Opinião: Why a Covid booster isn’t the only jab you need this winter

Opinião: Why a Covid booster isn’t the only jab you need this winter
While the influenza and Covid-19 booster vaccination campaigns are already in progress, World Pneumonia Day reminds us that other viruses also pose a public health threat

As we fast approach winter, planning and preparation are now well underway to ensure that our health system is resilient enough to manage not just seasonal pressures, but an element of the unknown too.

The government’s Autumn and Winter Plan has introduced measures to try and ensure that the impact of Covid-19, contained by the UK’s Covid-19 vaccination campaign, does not exert too much pressure on an already stretched NHS.

But health leaders also recognise that uncertainty around the effect of vacina preventable respiratory diseases (VPRDs) could pose a significant risk in their own right.

Modelling for the UK’s 2021-22 influenza season estimates it could be up to 50 per cent larger than typically seen, while research by the Academy of Medical Sciences warns that cases of flu and respiratory syncytial virus (RSV) are expected to surge rapidly, with hospital admissions and deaths from influenza potentially doubling compared with “normal” years.

Compounding this challenge, the relaxation of measures to mitigate the spread of Covid-19 means this winter is expected to be the first time when the seasonal flu virus and other respiratory viruses will co-circulate alongside Covid-19.

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While the influenza and Covid-19 booster vaccination campaigns are already in progress, World Pneumonia Day on 12 November reminds us that other viruses also pose a public health threat.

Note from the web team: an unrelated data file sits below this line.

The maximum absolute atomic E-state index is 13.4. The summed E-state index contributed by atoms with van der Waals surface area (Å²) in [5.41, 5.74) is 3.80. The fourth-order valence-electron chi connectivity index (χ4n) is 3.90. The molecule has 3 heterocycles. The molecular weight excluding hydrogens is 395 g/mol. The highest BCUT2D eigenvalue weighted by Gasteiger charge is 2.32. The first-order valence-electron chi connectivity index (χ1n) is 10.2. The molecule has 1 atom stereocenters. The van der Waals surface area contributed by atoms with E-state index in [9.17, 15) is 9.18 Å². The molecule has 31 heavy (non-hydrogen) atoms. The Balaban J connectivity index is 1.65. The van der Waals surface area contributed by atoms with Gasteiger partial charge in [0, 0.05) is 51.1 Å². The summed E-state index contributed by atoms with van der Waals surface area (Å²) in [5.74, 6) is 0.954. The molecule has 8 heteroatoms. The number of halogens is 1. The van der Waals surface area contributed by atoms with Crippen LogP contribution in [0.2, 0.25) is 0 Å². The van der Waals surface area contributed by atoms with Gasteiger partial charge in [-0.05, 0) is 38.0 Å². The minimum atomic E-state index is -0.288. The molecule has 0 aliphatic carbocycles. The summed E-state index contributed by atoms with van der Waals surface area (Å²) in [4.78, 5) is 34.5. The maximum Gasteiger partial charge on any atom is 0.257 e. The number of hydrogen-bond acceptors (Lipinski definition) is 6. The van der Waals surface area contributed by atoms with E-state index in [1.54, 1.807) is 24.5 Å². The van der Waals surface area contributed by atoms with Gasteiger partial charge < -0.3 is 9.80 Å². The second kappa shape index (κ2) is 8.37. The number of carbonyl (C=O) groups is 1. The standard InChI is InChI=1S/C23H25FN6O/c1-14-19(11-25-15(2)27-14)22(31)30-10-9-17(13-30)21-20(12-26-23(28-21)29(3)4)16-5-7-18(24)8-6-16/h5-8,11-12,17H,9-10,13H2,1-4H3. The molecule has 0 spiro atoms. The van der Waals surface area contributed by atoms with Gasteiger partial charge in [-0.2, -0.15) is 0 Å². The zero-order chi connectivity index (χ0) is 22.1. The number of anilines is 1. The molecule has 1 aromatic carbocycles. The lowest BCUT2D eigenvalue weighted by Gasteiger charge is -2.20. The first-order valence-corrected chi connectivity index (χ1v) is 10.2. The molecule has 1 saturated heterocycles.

With the risk of co-circulation exacerbating winter pressures– and with more vulnerable people expected to be admitted into hospital – it is no surprise to hear that vaccines are once again being heralded as a key weapon in the health system’s arsenal this winter. De fato, vaccination has been shown to be one of the most successful and cost-effective public health tools that we have to combat VPRDs.

We have already seen heroic efforts from the health service to protect the public and deliver the initial Covid-19 vaccine programme, as well as efforts from the public to curtail the virus. As of 4 novembro, mais que 104 million Covid-19 vaccines have been administered across the UK and most recent estimates from the UK Health and Security Agency suggest that 261,500 hospitalisations and 127,500 deaths have been prevented as a result.

Vaccination in general has been utilised to protect public health. Last winter, the government introduced an expanded influenza vaccination campaign, which achieved record influenza vaccination uptake rates. Em contraste, although the NHS recommends all adults 65 years or older receive a pneumococcal vaccination, the latest annual data shows that only one in eight (12.9 por cento) adults aged 65 received this immunisation.

Given the demonstrable benefit to public health, we all have a duty to be aware of individual vaccine eligibility and take action to protect ourselves, our communities and our NHS, now more than ever, ahead of the forthcoming winter season.

Susan Rienow is head of vaccines at Pfizer UK

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